This I do not understand. Maria Anna was appointed abbess of Prague in 1766 (aged 28), Maria Elisabeth was 28 in 1771 so at any point when she was not considered "fit to be married" anymore she could have been appointed abbess in Innsbruck. As said, Innsbruck was pretty much just a smaller (and less prestigious) version of the Prague convent, so if Prague was fit for Maria Anna, Innsbruck should have been fit for Maria Elisabeth. I can check a book on the Innsbruck convent but as far as I know the abbess was NOT required to take part in the daily mourning prayers. And it was certainly not a convent for elderly ladies, the women in 1765 were rather young. As these convents were not a religious order, the ladies took part in court life (with some restrictions) and could leave the convent again, if they found a suitable husband (I am not sure if this is also applicable for an abbess).
« Last Edit: October 13, 2014, 07:19:00 PM by Bravecoeur »

Offline Eric_Lowe

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Re: Empress Maria Theresa and her large family
« Reply #316 on: October 13, 2014, 10:49:41 PM »
Yes. I read a lot about how Maria Anna wasn't marriage material from the beginning because she was "sickly". Maria Elizabeth was quite the opposite being the beauty in the family before the pox incident.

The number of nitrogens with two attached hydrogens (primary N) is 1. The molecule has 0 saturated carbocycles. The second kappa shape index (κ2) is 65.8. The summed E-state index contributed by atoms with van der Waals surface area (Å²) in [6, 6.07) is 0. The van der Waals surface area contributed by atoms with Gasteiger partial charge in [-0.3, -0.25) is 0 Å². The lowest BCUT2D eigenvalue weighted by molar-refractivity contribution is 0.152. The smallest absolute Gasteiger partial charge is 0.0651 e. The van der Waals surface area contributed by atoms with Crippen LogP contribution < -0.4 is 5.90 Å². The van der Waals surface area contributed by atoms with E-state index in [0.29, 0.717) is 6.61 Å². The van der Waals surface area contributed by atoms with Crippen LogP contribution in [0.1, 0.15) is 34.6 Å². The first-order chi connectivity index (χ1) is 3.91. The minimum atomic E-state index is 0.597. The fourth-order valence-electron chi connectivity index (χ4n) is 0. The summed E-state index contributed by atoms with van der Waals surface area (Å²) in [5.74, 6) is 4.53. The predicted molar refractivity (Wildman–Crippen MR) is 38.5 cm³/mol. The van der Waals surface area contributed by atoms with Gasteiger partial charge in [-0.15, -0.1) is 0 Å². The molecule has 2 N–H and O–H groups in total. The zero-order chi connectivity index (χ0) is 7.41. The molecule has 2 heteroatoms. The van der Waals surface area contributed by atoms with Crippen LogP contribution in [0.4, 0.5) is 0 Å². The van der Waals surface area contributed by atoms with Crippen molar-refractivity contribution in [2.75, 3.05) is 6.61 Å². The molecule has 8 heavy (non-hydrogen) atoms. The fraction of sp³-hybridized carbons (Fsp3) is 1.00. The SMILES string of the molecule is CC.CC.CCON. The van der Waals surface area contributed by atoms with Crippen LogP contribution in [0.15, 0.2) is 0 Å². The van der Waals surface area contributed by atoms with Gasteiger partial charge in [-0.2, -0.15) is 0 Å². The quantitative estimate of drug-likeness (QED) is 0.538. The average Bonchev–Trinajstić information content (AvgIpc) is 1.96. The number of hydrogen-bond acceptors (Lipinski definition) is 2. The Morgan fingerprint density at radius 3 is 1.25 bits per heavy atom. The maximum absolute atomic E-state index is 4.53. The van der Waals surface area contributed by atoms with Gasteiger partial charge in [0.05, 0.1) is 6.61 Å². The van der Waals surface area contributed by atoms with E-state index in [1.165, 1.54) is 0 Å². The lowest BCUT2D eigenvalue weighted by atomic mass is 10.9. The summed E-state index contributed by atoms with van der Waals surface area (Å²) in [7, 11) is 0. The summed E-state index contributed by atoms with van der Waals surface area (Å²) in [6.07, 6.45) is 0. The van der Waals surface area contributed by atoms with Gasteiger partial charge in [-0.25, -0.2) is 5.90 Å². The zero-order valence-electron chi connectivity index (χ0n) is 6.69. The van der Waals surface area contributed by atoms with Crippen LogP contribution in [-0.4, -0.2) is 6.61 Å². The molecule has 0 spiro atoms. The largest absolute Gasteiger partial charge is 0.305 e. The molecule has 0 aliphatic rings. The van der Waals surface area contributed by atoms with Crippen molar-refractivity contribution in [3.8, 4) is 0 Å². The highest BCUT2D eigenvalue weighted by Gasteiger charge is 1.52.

Offline CountessKate

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Re: Empress Maria Theresa and her large family
« Reply #317 on: October 14, 2014, 04:33:43 AM »
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I did not want to suggest appointing her abbess right in 1766, but at least earlier than 1781.

I agree that this does seem a fair bit later than a realistic appraisal of Maria Elisabeth's matrimonial prospects would have indicated.  However, my impression is that she herself might have held out at becoming Abbess as a sort of final commmitment, even when there was no longer any real hope she might be married.  That post did seem to be held by royal ladies who had either given up their matrimonial ambitions or who had never had them.  When one of the marriage plans for Maria Elisabeth fell through, Maria Theresa wrote to Marie Christine that "she began to sob....[saying] that all [the others] were established and she alone was left behind and destined to remain alone with the Emperor, which is what she will never do.  We had great difficulty in silencing her."  It may be that she simply dug her toes in and became emotional if the prospect was raised, and was consequently left alone from embarrassment rather than made to take the appointment, until Joseph became sole ruler after Maria Theresa's death and there was no other option. She may also have reasoned that becoming Abbess might have given Joseph the excuse to push her out to Innsbruck - though as he didn't bother with an excuse, it probably seemed better to go as an Abbess than to go as a mere canoness.